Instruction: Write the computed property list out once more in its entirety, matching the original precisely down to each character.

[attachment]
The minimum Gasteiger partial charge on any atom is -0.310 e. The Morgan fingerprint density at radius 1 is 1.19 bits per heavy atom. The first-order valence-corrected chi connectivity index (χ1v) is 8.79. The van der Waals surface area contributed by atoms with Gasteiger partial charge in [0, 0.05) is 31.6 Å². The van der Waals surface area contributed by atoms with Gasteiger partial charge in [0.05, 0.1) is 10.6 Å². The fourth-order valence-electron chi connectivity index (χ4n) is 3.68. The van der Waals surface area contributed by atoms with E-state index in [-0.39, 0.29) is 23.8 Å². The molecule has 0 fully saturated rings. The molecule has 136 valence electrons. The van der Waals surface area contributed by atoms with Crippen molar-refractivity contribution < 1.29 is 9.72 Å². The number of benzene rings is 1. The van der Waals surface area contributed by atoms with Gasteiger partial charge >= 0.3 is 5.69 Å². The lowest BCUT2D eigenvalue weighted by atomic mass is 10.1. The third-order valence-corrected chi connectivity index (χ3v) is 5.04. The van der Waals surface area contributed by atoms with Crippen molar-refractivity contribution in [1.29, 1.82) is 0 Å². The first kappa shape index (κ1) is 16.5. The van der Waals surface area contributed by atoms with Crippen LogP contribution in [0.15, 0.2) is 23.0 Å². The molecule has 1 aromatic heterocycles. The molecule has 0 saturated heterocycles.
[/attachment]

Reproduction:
The minimum Gasteiger partial charge on any atom is -0.310 e. The Morgan fingerprint density at radius 1 is 1.19 bits per heavy atom. The first-order valence-corrected chi connectivity index (χ1v) is 8.79. The van der Waals surface area contributed by atoms with Gasteiger partial charge in [0, 0.05) is 31.6 Å². The van der Waals surface area contributed by atoms with Gasteiger partial charge in [0.05, 0.1) is 10.6 Å². The fourth-order valence-electron chi connectivity index (χ4n) is 3.68. The van der Waals surface area contributed by atoms with E-state index in [-0.39, 0.29) is 23.8 Å². The molecule has 0 fully saturated rings. The molecule has 136 valence electrons. The van der Waals surface area contributed by atoms with Crippen molar-refractivity contribution < 1.29 is 9.72 Å². The number of benzene rings is 1. The van der Waals surface area contributed by atoms with Gasteiger partial charge >= 0.3 is 5.69 Å². The lowest BCUT2D eigenvalue weighted by atomic mass is 10.1. The third-order valence-corrected chi connectivity index (χ3v) is 5.04. The van der Waals surface area contributed by atoms with Crippen molar-refractivity contribution in [1.29, 1.82) is 0 Å². The first kappa shape index (κ1) is 16.5. The van der Waals surface area contributed by atoms with Crippen LogP contribution in [0.15, 0.2) is 23.0 Å². The molecule has 1 aromatic heterocycles. The molecule has 0 saturated heterocycles.